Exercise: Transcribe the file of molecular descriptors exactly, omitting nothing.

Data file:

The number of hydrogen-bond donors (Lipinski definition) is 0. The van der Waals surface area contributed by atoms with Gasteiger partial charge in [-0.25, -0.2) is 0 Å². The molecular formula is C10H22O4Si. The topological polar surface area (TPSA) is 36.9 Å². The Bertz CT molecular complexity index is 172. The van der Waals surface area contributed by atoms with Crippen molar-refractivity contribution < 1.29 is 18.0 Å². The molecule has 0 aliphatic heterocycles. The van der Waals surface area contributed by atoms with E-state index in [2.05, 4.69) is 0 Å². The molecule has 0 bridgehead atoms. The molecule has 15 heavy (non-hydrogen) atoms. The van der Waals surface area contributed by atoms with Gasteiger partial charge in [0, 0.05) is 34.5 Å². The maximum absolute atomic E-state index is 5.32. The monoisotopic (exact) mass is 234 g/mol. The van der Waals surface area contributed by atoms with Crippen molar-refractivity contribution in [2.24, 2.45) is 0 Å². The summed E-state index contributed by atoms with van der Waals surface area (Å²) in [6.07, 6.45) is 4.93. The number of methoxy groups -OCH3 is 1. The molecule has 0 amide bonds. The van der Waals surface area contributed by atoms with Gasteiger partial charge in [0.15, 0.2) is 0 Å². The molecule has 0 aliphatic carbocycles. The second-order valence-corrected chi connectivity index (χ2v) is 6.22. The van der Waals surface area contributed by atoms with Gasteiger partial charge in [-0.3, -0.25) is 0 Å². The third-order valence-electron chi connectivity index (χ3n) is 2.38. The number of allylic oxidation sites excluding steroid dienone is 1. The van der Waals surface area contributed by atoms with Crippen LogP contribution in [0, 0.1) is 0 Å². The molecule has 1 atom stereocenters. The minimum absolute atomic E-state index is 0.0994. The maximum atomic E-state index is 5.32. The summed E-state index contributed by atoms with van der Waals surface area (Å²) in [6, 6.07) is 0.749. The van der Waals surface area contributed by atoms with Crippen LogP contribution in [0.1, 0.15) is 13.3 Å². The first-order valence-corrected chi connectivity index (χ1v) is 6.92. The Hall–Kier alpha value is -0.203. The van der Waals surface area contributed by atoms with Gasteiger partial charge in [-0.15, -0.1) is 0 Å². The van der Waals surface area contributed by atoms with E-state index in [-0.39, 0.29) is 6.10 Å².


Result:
The number of hydrogen-bond donors (Lipinski definition) is 0. The van der Waals surface area contributed by atoms with Gasteiger partial charge in [-0.25, -0.2) is 0 Å². The molecular formula is C10H22O4Si. The topological polar surface area (TPSA) is 36.9 Å². The Bertz CT molecular complexity index is 172. The van der Waals surface area contributed by atoms with Crippen molar-refractivity contribution < 1.29 is 18.0 Å². The molecule has 0 aliphatic heterocycles. The van der Waals surface area contributed by atoms with E-state index in [2.05, 4.69) is 0 Å². The molecule has 0 bridgehead atoms. The molecule has 15 heavy (non-hydrogen) atoms. The van der Waals surface area contributed by atoms with Gasteiger partial charge in [0, 0.05) is 34.5 Å². The maximum absolute atomic E-state index is 5.32. The monoisotopic (exact) mass is 234 g/mol. The van der Waals surface area contributed by atoms with Crippen molar-refractivity contribution in [2.24, 2.45) is 0 Å². The summed E-state index contributed by atoms with van der Waals surface area (Å²) in [6.07, 6.45) is 4.93. The number of methoxy groups -OCH3 is 1. The molecule has 0 amide bonds. The van der Waals surface area contributed by atoms with Gasteiger partial charge in [0.15, 0.2) is 0 Å². The molecule has 0 aliphatic carbocycles. The second-order valence-corrected chi connectivity index (χ2v) is 6.22. The van der Waals surface area contributed by atoms with Gasteiger partial charge in [-0.3, -0.25) is 0 Å². The third-order valence-electron chi connectivity index (χ3n) is 2.38. The number of allylic oxidation sites excluding steroid dienone is 1. The van der Waals surface area contributed by atoms with Crippen LogP contribution in [0, 0.1) is 0 Å². The molecule has 1 atom stereocenters. The minimum absolute atomic E-state index is 0.0994. The maximum atomic E-state index is 5.32. The summed E-state index contributed by atoms with van der Waals surface area (Å²) in [6, 6.07) is 0.749. The van der Waals surface area contributed by atoms with Crippen LogP contribution in [0.1, 0.15) is 13.3 Å². The first-order valence-corrected chi connectivity index (χ1v) is 6.92. The Hall–Kier alpha value is -0.203. The van der Waals surface area contributed by atoms with Gasteiger partial charge in [-0.15, -0.1) is 0 Å². The van der Waals surface area contributed by atoms with E-state index in [-0.39, 0.29) is 6.10 Å².